And violence was encouraged. The New Orleans Saints defensive coach was suspended for two years for offering a “bounty reward” to any player that injured a player on the opposing team. This coach was videotaped exhorting his players to hit them on the head. Head hits are believed to contribute to CTE (Chronic Traumatic Encephalopathy). Sadly, the coach was reinstated after his suspension and coaches today.
Football is not the only violent sport by any means. Hockey, boxing, rugby, and wrestling are more violent. But football is easily the most popular sport in the United States. In 2022, 87% of the top 100 watched shows (including sports and entertainment) were football games, yes that’s 87%. Football is not only the most popular sport, it is the most popular form of entertainment in the United States.
Today both players and coaches are concerned about the impact of the violence on player health, especially brain health. Former players like Troy Aikman, Harry Carson, and even Brett Farve would not have played the sport had they known about the potential health consequences. There are many injuries, but the most concerning are head injuries and paralysis. The NFL has finally acknowledged that concussion injuries are the main cause of CTE, which is a fatal brain disease that results in the development of a fatal, early form of dementia.
Recognizing the seriousness of these injuries, the NFL has taken some steps to improve player safety. Each year they ban certain formations (e.g., wedge in kickoff returns), tackles (e.g., leading with the helmet) and blocks (e.g., crackback blocks) that are associated with the most injuries. They are developing special helmets to reduce injuries. There are 30 medical personnel on the sidelines of each game to evaluate an injury, render aid to the player, and determine if the player is fit to continue playing.
At the beginning of each season, each NFL team implements and rehearses an emergency medical action plan to follow in the event of severe trauma. Before each kickoff, all medical personnel from each team and the NFL meet on the field to introduce themselves and review health and safety procedures. They review the location of emergency equipment such as the defibrillator and designate which physician will serve as the leader in case of a cardiac arrest. There are also medical tents on each sideline where players are treated immediately after any injury. If an independent doctor rules that there was a concussion, the player is sidelined and does not return until weeks later after concussion protocols are met.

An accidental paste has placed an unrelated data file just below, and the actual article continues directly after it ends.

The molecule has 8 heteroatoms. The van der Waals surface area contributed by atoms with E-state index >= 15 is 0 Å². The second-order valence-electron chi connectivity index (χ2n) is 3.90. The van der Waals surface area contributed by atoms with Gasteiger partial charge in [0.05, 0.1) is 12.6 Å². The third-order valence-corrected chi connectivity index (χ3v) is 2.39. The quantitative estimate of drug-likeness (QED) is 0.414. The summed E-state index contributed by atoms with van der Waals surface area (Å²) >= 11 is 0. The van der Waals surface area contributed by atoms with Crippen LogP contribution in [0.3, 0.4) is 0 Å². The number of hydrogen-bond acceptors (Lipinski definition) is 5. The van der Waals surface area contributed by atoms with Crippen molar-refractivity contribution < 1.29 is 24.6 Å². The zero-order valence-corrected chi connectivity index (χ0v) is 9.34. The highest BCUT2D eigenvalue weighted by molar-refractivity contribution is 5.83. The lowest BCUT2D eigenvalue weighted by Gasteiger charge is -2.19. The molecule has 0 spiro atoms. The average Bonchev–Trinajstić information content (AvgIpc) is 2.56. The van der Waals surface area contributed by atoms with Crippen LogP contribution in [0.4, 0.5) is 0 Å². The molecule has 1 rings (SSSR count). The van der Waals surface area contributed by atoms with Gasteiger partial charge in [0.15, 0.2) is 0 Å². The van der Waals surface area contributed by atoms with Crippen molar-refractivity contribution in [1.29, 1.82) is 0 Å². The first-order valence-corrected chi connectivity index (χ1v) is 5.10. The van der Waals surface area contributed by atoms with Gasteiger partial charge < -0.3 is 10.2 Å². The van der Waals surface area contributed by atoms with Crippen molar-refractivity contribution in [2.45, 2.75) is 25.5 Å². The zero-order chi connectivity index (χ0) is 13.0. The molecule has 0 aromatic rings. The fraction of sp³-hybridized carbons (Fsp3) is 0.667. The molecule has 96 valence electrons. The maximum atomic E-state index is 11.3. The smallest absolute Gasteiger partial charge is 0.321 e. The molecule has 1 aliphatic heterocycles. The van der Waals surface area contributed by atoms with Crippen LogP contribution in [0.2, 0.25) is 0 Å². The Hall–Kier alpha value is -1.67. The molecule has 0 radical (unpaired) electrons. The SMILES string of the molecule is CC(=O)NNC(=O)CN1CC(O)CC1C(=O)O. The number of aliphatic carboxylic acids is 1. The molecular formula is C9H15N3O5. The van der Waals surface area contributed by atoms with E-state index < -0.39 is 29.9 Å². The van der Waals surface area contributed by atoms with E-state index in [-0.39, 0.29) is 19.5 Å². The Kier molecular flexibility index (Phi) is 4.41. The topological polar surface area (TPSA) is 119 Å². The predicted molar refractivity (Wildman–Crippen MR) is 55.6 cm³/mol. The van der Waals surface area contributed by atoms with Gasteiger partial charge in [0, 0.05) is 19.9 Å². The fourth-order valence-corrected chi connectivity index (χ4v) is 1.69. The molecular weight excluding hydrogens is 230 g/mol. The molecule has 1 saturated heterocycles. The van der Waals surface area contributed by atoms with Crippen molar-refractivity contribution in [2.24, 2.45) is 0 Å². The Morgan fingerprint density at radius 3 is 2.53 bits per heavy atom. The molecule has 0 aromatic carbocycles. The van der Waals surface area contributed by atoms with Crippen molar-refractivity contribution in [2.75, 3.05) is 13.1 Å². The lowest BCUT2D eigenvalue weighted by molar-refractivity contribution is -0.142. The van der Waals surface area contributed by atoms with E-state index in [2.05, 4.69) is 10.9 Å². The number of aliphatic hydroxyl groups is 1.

Football fans witnessed this progress at the January 2nd Monday night football game between the Kansas City Chiefs and the Cincinnati Bengals. A Buffalo player, Jamar Hamlin, had a freak injury that resulted in complete cardiac arrest. The medical personnel immediately followed their procedures and saved his life.
This was a very rare accident, called commotio cordis, where the heartbeat gets interrupted and stops. Surprisingly, this is much more common for youth playing lacrosse, hockey and sometimes softball and baseball than football. It is estimated that at least 15 to 20 die from this condition each year in the US. But Hamlin didn’t die because the medical personnel at the game were prepared.
Nevertheless, as long as football is a tackling game, there will be injuries. And many of them will be serious. Players joke that NFL stands for Not For Long.
It is also believed that NFL injuries are not the greatest source of brain trauma. Concussions occur in Pop Warner, travel leagues, and school games, where the medical treatment is not as sophisticated and where ambitious coaches may not follow proper protocols. And repeated concussions are believed to cause CTE. Iif we are going to make football safe for the elite few who make it to the NFL, we need to make it safe for vulnerable children. Parents and schools need to be watching closely.
I hope that we can clean up this game. Because football is a uniquely American sport. And fall brings us all of the images and sounds and smells and energy associated with football. This game is part of our culture and I would miss it terribly if it were gone.
Angela Rieck, a Caroline County native, received her PhD in Mathematical Psychology from the University of Maryland and worked as a scientist at Bell Labs, and other high-tech companies in New Jersey before retiring as a corporate executive. Angela and her dogs divide their time between St Michaels and Key West Florida. Her daughter lives and works in New York City.